Before the pandemic changed our way of life, kids can’t wait to grow up. They wish to move out of their parent’s house and build their own nest the soonest time possible. Rarely will you find capable young adults not wanting to leave their childhood home. Many would find jobs early on in an attempt to live an independent life. But then, the pandemic happened.
How the Covid-19 Crisis Forced Young Adults to Return to Mom and Dad’s
Many young adults are jobless after the pandemic forced their companies to shut down. Even if some businesses are starting to resume their operations, not everyone made the cut. Many among younger generations, namely and millennials and Gen Z, are left without a choice but to decide to move back with their parents. They are having difficulties finding a job that pays well and can help pay for their sky-high rent and student loans. It does not help with their confidence knowing some people would think of them as still dependent on their parents for having to move back the nest.
According to statistics, about 2.2 million Americans decided to return to their parent’s house after news of the pandemic. Some decided to spend more time with family while others say it is due to financial reasons. Since most of their parents live in spacious, mansion-like houses, it only makes sense for their kids to move back and try to save some money.
The two generations that still in the age of buying their first homes are struggling to save enough down payment. This is one of the reasons why they are still renting. Depending on where they live, the rent can cost more than what they can comfortably afford.
The Good and the Bad of Moving Back to Your Parents
Young generations who decided to move back to their nest can experience perks and drawbacks. One advantage of moving back home is that you and your parents get to save money. This is especially true once you start sharing with their home expenses which can be a lot less expensive than living on your own.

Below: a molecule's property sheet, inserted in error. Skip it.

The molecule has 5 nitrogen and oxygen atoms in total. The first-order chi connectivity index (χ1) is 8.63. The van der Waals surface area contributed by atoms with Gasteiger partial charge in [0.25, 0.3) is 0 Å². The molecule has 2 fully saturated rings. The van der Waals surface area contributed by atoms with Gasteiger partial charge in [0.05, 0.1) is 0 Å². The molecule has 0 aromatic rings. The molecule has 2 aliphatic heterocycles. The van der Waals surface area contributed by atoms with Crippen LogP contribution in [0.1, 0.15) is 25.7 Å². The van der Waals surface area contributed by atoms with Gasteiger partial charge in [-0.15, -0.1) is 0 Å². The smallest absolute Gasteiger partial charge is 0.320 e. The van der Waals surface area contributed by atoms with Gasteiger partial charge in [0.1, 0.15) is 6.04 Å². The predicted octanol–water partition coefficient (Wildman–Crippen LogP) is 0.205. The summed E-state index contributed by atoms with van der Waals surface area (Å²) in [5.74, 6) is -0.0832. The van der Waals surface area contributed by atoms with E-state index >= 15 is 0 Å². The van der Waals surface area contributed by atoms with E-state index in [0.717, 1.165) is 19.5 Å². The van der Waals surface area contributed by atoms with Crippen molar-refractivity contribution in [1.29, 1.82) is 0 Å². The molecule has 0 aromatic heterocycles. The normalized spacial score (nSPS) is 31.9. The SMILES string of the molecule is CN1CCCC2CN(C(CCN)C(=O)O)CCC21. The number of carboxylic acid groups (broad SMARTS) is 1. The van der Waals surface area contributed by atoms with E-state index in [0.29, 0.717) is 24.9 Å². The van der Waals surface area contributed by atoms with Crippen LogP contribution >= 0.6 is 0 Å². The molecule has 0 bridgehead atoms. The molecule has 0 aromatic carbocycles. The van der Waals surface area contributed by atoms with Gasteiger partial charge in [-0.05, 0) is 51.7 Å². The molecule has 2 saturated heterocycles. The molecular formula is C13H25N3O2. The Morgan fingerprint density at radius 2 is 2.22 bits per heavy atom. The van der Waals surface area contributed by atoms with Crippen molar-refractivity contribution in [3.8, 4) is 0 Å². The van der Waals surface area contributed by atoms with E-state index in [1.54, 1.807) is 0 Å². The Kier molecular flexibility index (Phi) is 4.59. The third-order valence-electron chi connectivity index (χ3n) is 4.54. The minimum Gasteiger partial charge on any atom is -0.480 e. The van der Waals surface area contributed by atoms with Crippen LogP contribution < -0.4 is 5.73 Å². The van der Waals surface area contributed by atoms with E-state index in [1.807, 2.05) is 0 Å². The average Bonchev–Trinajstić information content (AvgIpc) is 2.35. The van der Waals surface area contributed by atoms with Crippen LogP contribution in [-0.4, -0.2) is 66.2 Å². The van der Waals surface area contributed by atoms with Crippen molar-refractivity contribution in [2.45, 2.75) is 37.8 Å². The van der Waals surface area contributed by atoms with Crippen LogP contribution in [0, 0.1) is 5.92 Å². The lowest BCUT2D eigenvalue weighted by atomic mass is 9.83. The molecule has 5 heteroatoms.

Your parents may not even oblige you to pay rent and will share everything from their food to their internet and cable. You get to save as much of your income and start saving for the down payment of your future home. If luck is really on your side, you can get approved for an FHA multifamily loan, occupy one unit and start earning money by becoming a landlord.
One might be able to pay off their student debts with the savings they can get with moving back to their parents. You might even be healthier with all the home-cooked meals mom and dad can make for you. You also get the chance to reconnect with your loved ones and spend quality time with your aging parents who barely see you ever since you moved out.
But like all good things, there can be drawbacks if you return home. For one, you might not enjoy as much privacy with your parents and possibly siblings living under the same roof. You might not like their rules and personality differences can lead to huge fights.
They might also question your every move and every decision, which may not be healthy for your mental health. Moving back home can also restrict your job options if you are looking for a job. Even with the prevalence of employers looking for remote workers, some would still prioritize those living within the city.
Will Moving Back in Hurt Your Chances of Becoming a Homeowner?
Some say living back with your parents doesn’t help much in putting young generations into a better financial situation. Not all who don’t share in their parent’s expenses are serious about saving for a house. With the student loan and credit card debts under your name, it can be hard to prioritize a home down payment than paying off these debts.
Experts also say that moving back to your parents’ home and delaying homeownership can hurt your finances. According to a study, those who bought their house before 25 years old were able to build more equity compared to those who bought their homes at a later age. They also enjoy the best returns on their home investment for making an early home purchase.
Since home equity can be a substantial source of wealth, millennials and Gen Zs would be better off buying their homes at the earliest date possible. But with the economic recession, one can only hope they can quickly earn more and start saving enough down payment to access homeownership.
Some kids had no choice but to return to their old homes due to financial reasons. This greatly affects the real estate market, considering fewer people are buying houses. But then, the pandemic sealed the fate for some millennials and Gen Zers, forcing them to leave their rentals and go home to parents.